As Chris McCoy cruised by industrial buildings on College Avenue on his way to visit CSU as a high school senior, he noticed something missing.
“I just remember it didn’t have a very open and welcoming feel,” the senior marketing major recalls.
“I think if there would have been a building like this back in 2003, it would have made my decision a lot easier and would have made me want to encourage my friends to come with me.”
The building McCoy had hoped for is now a reality, as the future Alumni/Welcome Center is set to be located just north of Green Hall, at the intersection of Laurel Street and Meridian Avenue.
The 40,000-square foot complex will cost from $18 million to $20 million, and all of it will be privately funded, said Marc Shkolnick, executive director of Alumni Relations.
“A lot of my friends went out of state,” said McCoy, addressing the alumni committee members at the Hilton Thursday morning. “If you can focus on the rich tradition of CSU, maybe students will come just because they feel proud of living in Colorado and proud that they are from Colorado.
“If we can make future students feel like this is the place to be on campus, then they will remember that long after they graduate.”
According to Shkolnick, the aim of the Alumni/Welcome building is to bring alumni and students together in a “world-class center that will represent the university.”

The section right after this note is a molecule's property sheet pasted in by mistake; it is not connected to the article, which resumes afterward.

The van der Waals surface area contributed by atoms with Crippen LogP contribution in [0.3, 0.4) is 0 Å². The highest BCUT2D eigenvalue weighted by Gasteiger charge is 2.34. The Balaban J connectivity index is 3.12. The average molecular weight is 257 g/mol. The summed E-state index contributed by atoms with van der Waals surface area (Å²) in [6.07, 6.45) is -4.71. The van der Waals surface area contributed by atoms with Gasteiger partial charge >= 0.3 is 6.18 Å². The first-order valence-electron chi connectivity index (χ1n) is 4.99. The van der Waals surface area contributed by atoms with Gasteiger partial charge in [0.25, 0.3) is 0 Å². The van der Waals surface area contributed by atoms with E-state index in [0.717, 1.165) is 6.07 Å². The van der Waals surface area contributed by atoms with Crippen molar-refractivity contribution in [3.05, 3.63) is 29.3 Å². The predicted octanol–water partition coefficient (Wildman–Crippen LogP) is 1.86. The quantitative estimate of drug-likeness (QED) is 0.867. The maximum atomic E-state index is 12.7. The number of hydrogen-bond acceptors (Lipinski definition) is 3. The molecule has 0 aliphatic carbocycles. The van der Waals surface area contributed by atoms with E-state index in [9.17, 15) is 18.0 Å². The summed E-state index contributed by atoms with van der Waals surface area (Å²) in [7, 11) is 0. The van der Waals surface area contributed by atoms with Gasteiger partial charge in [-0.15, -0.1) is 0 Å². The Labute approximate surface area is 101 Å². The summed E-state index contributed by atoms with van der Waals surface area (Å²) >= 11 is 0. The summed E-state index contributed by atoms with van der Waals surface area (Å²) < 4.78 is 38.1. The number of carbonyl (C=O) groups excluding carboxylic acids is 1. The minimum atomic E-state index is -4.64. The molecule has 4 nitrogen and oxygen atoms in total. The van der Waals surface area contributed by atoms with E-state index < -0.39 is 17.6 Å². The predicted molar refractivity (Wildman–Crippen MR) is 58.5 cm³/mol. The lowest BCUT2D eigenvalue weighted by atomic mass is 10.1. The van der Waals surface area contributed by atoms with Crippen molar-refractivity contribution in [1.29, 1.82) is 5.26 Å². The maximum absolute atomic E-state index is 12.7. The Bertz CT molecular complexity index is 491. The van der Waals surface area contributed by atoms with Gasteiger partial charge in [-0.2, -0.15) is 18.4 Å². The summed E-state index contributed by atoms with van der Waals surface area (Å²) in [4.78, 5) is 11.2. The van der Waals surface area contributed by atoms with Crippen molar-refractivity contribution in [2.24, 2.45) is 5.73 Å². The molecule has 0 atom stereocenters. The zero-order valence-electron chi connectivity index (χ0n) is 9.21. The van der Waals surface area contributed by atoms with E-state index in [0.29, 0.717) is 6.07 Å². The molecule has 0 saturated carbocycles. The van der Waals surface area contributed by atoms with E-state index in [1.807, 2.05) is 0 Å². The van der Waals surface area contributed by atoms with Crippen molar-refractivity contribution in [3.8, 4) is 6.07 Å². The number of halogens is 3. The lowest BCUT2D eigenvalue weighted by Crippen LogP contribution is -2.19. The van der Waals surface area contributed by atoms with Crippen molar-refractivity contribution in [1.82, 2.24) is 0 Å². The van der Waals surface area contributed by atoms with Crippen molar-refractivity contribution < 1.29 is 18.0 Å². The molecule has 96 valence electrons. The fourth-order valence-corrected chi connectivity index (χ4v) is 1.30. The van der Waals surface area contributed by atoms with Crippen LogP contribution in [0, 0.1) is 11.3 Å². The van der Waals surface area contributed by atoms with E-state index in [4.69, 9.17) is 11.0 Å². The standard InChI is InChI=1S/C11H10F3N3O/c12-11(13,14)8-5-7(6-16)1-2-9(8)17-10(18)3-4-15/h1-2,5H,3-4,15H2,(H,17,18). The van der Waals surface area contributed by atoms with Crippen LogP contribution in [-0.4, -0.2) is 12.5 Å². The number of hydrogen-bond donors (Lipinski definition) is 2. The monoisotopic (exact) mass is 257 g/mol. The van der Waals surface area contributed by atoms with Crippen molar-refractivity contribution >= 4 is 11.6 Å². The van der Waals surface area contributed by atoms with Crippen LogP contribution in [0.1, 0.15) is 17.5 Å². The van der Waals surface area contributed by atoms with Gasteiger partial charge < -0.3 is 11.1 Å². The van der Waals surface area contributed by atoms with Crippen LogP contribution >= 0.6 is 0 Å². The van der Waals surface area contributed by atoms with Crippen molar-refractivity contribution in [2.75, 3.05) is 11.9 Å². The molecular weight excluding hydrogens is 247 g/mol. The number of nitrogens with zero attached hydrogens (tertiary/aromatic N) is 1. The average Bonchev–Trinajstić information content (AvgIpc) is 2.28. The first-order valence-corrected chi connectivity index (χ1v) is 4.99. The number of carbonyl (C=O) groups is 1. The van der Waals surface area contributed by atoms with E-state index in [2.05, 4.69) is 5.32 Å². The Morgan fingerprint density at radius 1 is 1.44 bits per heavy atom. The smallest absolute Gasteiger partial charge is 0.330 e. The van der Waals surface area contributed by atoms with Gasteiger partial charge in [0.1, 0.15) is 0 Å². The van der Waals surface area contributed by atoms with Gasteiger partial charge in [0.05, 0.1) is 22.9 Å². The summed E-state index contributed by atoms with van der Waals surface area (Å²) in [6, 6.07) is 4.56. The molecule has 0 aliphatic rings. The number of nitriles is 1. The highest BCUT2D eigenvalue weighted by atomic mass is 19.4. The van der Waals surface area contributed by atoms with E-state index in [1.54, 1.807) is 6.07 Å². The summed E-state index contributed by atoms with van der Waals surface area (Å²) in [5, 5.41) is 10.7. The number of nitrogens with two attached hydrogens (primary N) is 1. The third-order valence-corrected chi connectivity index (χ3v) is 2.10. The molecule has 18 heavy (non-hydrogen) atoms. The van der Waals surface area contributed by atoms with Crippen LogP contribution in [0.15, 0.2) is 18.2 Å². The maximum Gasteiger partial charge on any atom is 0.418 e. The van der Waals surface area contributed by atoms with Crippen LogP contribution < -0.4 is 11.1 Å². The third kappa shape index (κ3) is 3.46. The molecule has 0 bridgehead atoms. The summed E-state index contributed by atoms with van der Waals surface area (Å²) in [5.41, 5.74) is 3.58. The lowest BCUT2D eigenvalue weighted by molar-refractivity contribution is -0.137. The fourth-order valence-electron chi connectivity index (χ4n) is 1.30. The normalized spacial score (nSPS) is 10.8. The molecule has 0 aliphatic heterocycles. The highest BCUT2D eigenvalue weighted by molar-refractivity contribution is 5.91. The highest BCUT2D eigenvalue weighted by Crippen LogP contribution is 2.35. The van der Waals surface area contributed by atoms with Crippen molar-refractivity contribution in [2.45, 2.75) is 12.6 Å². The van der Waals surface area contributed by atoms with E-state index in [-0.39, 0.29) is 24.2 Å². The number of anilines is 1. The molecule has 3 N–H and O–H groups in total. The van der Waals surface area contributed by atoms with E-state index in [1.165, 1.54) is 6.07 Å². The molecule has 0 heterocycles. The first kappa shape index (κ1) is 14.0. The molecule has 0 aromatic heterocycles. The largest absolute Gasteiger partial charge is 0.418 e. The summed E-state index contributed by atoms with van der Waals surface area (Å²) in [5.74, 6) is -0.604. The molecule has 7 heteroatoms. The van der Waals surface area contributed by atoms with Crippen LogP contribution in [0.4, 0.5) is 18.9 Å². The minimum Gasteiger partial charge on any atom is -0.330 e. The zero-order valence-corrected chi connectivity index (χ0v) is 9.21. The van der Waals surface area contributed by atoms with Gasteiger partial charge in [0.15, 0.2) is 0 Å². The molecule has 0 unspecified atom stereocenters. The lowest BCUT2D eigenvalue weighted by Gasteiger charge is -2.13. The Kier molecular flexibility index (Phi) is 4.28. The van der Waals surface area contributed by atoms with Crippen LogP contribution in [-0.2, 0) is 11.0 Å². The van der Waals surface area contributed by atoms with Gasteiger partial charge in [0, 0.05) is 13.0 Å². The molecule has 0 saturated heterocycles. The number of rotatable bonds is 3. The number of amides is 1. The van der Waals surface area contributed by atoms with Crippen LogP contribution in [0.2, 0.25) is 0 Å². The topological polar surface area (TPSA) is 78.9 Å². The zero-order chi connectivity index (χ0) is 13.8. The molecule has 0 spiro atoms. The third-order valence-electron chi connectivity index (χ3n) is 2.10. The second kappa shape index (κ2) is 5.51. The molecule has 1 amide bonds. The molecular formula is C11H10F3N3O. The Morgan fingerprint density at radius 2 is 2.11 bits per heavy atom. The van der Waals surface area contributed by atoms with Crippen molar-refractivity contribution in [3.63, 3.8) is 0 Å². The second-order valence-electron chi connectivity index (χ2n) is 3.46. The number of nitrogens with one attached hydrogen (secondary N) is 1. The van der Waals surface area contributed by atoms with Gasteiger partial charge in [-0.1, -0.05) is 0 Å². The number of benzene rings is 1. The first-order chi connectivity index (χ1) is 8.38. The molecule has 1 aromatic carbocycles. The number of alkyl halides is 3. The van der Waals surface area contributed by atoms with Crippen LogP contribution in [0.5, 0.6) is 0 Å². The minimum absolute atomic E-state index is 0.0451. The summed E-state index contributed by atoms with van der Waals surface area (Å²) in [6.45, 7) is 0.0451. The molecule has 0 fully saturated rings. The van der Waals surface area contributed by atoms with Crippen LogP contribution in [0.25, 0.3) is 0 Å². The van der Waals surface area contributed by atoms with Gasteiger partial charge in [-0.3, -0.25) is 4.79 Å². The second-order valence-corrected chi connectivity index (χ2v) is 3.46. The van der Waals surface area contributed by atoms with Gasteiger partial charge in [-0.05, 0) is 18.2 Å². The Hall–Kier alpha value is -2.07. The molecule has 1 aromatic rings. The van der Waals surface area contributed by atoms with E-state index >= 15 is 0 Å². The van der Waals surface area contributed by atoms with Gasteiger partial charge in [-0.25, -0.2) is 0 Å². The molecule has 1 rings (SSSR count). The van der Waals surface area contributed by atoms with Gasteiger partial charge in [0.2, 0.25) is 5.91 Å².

“I want first time students to have a ‘wow’ experience when they come here,” he said. “I want people to know, without question, that they are at CSU.”
One thing that Shkolnick and the other committee members made clear is that the Alumni/Welcome center will be just another building if students aren’t involved.
Part of the goal is to engage students as the project moves forward.
Senior marketing major Lisa Witt, whose business marketing class will be involved with spreading awareness about the center, said her class is part of the “public phase.”
“We’re promoting awareness of this project but as far as funding goes, I don’t know what involvement we will have,” she said.
And funding seems to be the last step toward getting the ball rolling on a project that, according to Shkolnick, is at least three years away from completion.
“The Alumni Board is 100 percent committed to this project,” said Bob Hix, alumni director of development. “We’ve captured the character, the essence, of the building. Now we need the donors to commit.”
Staff writer Kevin Johnson can be reached at email@example.com